An Increase in Hate
December 2, 2016
A couple of weeks ago, David Ogul, our Education and Youth VP, reported an extremely unpleasant incident at the La Mesa Costco. David wears a kippah and tzitzit in public which makes him an easily identified Jew.
One of the shoppers accosted him and began making anti-Semitic comments, specifically accusing him of being cheap and money-grubbing. He also asked his young adult daughter who was with him if she drove a BMW. David was incensed but since no specific threat was made, there was not much he could do except walk away.
The Southern Poverty Law Center (SPLC) recently reported that there have been 867 hate incidents since the U.S. Presidential Elections. The Center reported that most of these incidents are directly linked to white supremacists celebrating the election of Donald Trump.
I have included a chart below which the SPLC published which shows the breakdown of these incidents. It is disturbing but informative, that there have been more attacks on Jews than on Muslims. Immigrants and Blacks have suffered the most.
If you would like to read the full report you may do so here.
In a response and a call for tolerance, San Diego clergy of different faiths are sending a letter to the Mayor and City Council of San Diego. I have added my signature and agree that no matter one’s political views, hate speech and hate action should not be tolerated by any member of our society. I have included the letter below:
Dear Mayor Faulconer and Members of the Council:
We, the undersigned leaders of San Diego-area religious communities, write this letter to you, leaders of city government, as an expression of our concern and commitment.
We have been deeply troubled by the often-hateful rhetoric of the recent presidential campaign. Threats of mass deportation, derogatory references to women, false generalizations regarding Muslims, disparaging remarks about persons of Mexican heritage, and challenges to the acceptance of persons who are LGBT have left millions of neighbors fearful for their future in this country. At the same time, we recognize that there are many persons on all ends of the political spectrum who feel left out in our fast-changing society.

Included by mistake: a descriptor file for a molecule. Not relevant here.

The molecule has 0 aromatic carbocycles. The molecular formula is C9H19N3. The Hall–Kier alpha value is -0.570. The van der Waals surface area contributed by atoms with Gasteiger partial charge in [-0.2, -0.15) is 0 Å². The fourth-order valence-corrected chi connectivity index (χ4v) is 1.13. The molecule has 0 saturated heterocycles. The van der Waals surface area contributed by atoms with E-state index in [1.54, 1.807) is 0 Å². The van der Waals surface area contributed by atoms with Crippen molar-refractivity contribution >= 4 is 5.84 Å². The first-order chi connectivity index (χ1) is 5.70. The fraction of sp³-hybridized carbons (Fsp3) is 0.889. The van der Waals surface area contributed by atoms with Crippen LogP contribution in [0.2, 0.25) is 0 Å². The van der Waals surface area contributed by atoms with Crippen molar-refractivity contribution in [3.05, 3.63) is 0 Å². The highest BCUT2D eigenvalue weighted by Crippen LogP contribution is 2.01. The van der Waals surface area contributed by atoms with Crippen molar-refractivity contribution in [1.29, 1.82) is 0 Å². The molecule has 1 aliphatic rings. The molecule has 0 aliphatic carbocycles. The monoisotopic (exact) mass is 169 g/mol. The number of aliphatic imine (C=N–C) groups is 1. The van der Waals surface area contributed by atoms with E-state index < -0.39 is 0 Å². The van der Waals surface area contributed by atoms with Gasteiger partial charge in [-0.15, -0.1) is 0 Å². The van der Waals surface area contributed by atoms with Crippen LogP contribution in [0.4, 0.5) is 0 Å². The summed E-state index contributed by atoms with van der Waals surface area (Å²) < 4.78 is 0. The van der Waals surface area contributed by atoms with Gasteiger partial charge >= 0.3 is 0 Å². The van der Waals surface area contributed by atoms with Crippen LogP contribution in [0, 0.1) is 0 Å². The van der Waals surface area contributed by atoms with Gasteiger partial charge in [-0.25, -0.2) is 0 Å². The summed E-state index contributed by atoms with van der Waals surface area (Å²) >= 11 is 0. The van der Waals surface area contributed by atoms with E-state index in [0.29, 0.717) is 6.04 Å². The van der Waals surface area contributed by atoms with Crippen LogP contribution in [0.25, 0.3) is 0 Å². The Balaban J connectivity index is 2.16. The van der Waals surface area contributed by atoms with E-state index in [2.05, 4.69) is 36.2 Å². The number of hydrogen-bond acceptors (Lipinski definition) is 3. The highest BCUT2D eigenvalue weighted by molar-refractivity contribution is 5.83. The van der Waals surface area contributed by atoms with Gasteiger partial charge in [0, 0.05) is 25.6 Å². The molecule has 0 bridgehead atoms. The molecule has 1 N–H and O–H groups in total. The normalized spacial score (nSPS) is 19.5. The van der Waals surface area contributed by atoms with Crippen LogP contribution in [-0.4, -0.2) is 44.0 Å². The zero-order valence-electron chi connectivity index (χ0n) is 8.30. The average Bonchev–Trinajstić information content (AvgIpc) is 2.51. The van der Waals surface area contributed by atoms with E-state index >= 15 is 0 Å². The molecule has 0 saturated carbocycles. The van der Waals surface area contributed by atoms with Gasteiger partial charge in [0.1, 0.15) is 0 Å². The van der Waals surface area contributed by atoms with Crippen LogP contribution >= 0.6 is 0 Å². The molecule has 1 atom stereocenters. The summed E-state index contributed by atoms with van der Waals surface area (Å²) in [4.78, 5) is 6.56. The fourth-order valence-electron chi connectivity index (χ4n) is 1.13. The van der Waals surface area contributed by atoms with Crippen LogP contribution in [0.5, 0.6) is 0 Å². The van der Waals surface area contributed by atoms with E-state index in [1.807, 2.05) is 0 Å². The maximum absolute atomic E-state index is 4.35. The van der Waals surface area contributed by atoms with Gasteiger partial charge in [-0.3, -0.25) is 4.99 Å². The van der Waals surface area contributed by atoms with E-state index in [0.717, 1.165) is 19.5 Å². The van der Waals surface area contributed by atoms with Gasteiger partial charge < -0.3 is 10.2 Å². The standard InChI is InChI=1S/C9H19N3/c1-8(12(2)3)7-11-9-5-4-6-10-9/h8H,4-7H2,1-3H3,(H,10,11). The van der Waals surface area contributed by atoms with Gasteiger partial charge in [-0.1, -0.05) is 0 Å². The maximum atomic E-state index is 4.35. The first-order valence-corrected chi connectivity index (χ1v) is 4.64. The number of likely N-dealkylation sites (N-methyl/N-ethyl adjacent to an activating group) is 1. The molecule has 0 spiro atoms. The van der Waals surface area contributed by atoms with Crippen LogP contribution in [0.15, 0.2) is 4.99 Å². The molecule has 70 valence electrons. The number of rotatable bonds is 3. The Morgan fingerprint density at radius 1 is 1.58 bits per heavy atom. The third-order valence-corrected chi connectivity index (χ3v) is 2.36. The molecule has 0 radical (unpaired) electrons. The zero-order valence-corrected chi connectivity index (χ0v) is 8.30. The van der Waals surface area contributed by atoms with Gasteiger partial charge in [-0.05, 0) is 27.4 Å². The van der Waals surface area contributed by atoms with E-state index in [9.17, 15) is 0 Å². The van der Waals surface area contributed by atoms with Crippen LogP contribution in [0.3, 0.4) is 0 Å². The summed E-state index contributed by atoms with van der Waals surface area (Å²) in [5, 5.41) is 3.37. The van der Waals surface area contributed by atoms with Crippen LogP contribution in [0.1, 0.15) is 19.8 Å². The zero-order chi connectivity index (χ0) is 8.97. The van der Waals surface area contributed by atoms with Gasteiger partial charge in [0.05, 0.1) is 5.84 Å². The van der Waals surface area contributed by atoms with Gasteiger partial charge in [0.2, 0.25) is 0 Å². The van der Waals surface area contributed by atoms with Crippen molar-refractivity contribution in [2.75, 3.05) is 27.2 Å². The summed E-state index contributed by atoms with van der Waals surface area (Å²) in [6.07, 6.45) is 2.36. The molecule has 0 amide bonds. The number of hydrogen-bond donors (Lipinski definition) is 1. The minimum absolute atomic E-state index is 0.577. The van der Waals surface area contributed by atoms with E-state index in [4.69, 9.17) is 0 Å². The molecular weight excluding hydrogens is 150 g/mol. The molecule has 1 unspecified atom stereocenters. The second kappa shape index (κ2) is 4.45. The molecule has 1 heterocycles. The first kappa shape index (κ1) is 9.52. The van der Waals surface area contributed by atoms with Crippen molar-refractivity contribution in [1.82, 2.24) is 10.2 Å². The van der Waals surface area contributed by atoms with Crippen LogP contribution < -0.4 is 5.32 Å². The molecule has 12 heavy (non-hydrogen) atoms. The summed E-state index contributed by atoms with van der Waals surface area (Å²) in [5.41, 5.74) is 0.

As people of religious faith, we affirm that every person deserves to be treated with the dignity that comes from being created by God. Because our traditions teach us to welcome the stranger, we declare our support for refugees and immigrants. Because our traditions emphasize compassion, we declare our solidarity with groups that feel under attack, including Muslims. Together we affirm that diversity of race, religion, and culture is a strength of this city and this nation. Together we affirm that the measure of any society is how it treats its most vulnerable members.
We who sign this letter-Catholic, Mainline Protestant, and Evangelical Christians, Muslims, Jews, and Unitarian Universalists-are incredibly diverse. We do not always agree on answers to the complex issues facing our society. And we are, therefore, acutely aware of the need for civil, respectful dialogue among those who disagree politically. This, too, is a key religious value.
We cannot, however, be silent when vulnerable neighbors feel threatened, whether by individual acts or governmental policies. The values we hold as people of religious faith will compel us to stand shoulder to shoulder with them. This is a crucial role for religious communities, one you need us to fulfill: to be a voice for those whose voice often goes unheard.
Our purpose in writing is to make public our concern and commitment, as well as our hope that you, our elected officials, share the values expressed above and will act accordingly.
(Signed by Clergy of Many Religious Faiths)
Rabbi Leonard Rosenthal